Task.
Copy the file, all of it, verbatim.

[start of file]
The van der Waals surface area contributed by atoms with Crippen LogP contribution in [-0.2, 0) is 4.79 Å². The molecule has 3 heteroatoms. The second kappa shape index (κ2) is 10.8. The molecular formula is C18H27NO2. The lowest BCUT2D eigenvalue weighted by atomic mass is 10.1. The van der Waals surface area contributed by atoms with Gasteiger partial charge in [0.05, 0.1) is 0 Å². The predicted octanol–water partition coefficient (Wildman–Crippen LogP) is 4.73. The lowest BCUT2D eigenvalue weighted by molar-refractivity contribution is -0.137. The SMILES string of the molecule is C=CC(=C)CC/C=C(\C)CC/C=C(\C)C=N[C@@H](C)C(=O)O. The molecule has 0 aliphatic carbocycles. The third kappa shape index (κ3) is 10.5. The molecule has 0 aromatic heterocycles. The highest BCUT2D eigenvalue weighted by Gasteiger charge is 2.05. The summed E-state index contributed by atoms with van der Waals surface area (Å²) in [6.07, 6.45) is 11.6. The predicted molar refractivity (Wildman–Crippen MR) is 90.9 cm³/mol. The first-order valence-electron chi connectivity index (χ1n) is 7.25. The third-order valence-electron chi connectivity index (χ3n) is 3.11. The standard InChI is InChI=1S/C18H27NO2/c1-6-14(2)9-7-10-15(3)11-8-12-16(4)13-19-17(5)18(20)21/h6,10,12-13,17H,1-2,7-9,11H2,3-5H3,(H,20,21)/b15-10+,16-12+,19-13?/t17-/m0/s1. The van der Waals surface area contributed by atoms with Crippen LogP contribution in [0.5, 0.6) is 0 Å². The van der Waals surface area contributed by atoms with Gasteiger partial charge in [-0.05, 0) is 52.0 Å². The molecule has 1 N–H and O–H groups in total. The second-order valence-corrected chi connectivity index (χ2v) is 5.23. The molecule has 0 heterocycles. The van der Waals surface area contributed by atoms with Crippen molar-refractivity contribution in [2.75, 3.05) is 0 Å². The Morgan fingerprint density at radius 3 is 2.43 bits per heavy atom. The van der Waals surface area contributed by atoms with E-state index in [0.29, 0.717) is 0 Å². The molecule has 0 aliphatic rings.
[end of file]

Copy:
The van der Waals surface area contributed by atoms with Crippen LogP contribution in [-0.2, 0) is 4.79 Å². The molecule has 3 heteroatoms. The second kappa shape index (κ2) is 10.8. The molecular formula is C18H27NO2. The lowest BCUT2D eigenvalue weighted by atomic mass is 10.1. The van der Waals surface area contributed by atoms with Gasteiger partial charge in [0.05, 0.1) is 0 Å². The predicted octanol–water partition coefficient (Wildman–Crippen LogP) is 4.73. The lowest BCUT2D eigenvalue weighted by molar-refractivity contribution is -0.137. The SMILES string of the molecule is C=CC(=C)CC/C=C(\C)CC/C=C(\C)C=N[C@@H](C)C(=O)O. The molecule has 0 aliphatic carbocycles. The third kappa shape index (κ3) is 10.5. The molecule has 0 aromatic heterocycles. The highest BCUT2D eigenvalue weighted by Gasteiger charge is 2.05. The summed E-state index contributed by atoms with van der Waals surface area (Å²) in [6.07, 6.45) is 11.6. The predicted molar refractivity (Wildman–Crippen MR) is 90.9 cm³/mol. The first-order valence-electron chi connectivity index (χ1n) is 7.25. The third-order valence-electron chi connectivity index (χ3n) is 3.11. The standard InChI is InChI=1S/C18H27NO2/c1-6-14(2)9-7-10-15(3)11-8-12-16(4)13-19-17(5)18(20)21/h6,10,12-13,17H,1-2,7-9,11H2,3-5H3,(H,20,21)/b15-10+,16-12+,19-13?/t17-/m0/s1. The van der Waals surface area contributed by atoms with Crippen LogP contribution in [0.5, 0.6) is 0 Å². The van der Waals surface area contributed by atoms with Gasteiger partial charge in [-0.05, 0) is 52.0 Å². The molecule has 1 N–H and O–H groups in total. The second-order valence-corrected chi connectivity index (χ2v) is 5.23. The molecule has 0 heterocycles. The van der Waals surface area contributed by atoms with Crippen molar-refractivity contribution in [2.75, 3.05) is 0 Å². The Morgan fingerprint density at radius 3 is 2.43 bits per heavy atom. The van der Waals surface area contributed by atoms with E-state index in [0.29, 0.717) is 0 Å². The molecule has 0 aliphatic rings.